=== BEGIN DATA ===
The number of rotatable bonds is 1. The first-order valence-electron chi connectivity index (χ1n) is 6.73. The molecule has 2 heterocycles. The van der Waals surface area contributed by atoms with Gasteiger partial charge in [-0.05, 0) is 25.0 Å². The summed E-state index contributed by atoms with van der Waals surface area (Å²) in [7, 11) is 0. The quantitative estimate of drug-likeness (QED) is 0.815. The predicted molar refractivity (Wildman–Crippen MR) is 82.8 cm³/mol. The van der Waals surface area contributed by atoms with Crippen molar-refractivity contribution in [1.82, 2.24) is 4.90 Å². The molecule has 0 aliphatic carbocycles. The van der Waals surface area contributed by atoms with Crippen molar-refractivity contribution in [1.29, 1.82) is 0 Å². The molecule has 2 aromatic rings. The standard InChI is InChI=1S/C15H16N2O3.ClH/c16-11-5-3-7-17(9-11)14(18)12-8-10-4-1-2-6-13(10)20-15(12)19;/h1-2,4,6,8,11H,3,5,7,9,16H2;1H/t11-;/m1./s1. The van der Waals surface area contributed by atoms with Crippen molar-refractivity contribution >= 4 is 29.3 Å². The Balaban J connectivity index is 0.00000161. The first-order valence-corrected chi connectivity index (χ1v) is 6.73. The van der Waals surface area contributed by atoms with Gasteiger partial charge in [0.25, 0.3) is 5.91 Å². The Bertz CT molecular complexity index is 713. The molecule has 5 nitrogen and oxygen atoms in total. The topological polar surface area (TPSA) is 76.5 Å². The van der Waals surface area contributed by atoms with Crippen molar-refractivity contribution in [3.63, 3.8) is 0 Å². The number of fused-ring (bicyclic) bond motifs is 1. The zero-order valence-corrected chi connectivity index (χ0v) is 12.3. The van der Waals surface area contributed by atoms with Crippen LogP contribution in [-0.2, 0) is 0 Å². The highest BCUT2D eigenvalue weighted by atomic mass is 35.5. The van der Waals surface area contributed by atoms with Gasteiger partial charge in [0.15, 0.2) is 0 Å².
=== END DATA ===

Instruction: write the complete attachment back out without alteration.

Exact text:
The number of rotatable bonds is 1. The first-order valence-electron chi connectivity index (χ1n) is 6.73. The molecule has 2 heterocycles. The van der Waals surface area contributed by atoms with Gasteiger partial charge in [-0.05, 0) is 25.0 Å². The summed E-state index contributed by atoms with van der Waals surface area (Å²) in [7, 11) is 0. The quantitative estimate of drug-likeness (QED) is 0.815. The predicted molar refractivity (Wildman–Crippen MR) is 82.8 cm³/mol. The van der Waals surface area contributed by atoms with Crippen molar-refractivity contribution in [1.82, 2.24) is 4.90 Å². The molecule has 0 aliphatic carbocycles. The van der Waals surface area contributed by atoms with Crippen molar-refractivity contribution in [1.29, 1.82) is 0 Å². The molecule has 2 aromatic rings. The standard InChI is InChI=1S/C15H16N2O3.ClH/c16-11-5-3-7-17(9-11)14(18)12-8-10-4-1-2-6-13(10)20-15(12)19;/h1-2,4,6,8,11H,3,5,7,9,16H2;1H/t11-;/m1./s1. The van der Waals surface area contributed by atoms with Crippen molar-refractivity contribution >= 4 is 29.3 Å². The Balaban J connectivity index is 0.00000161. The first-order valence-corrected chi connectivity index (χ1v) is 6.73. The van der Waals surface area contributed by atoms with Gasteiger partial charge in [0.25, 0.3) is 5.91 Å². The Bertz CT molecular complexity index is 713. The molecule has 5 nitrogen and oxygen atoms in total. The topological polar surface area (TPSA) is 76.5 Å². The van der Waals surface area contributed by atoms with Crippen molar-refractivity contribution in [3.63, 3.8) is 0 Å². The number of fused-ring (bicyclic) bond motifs is 1. The zero-order valence-corrected chi connectivity index (χ0v) is 12.3. The van der Waals surface area contributed by atoms with Crippen LogP contribution in [-0.2, 0) is 0 Å². The highest BCUT2D eigenvalue weighted by atomic mass is 35.5. The van der Waals surface area contributed by atoms with Gasteiger partial charge in [0.15, 0.2) is 0 Å².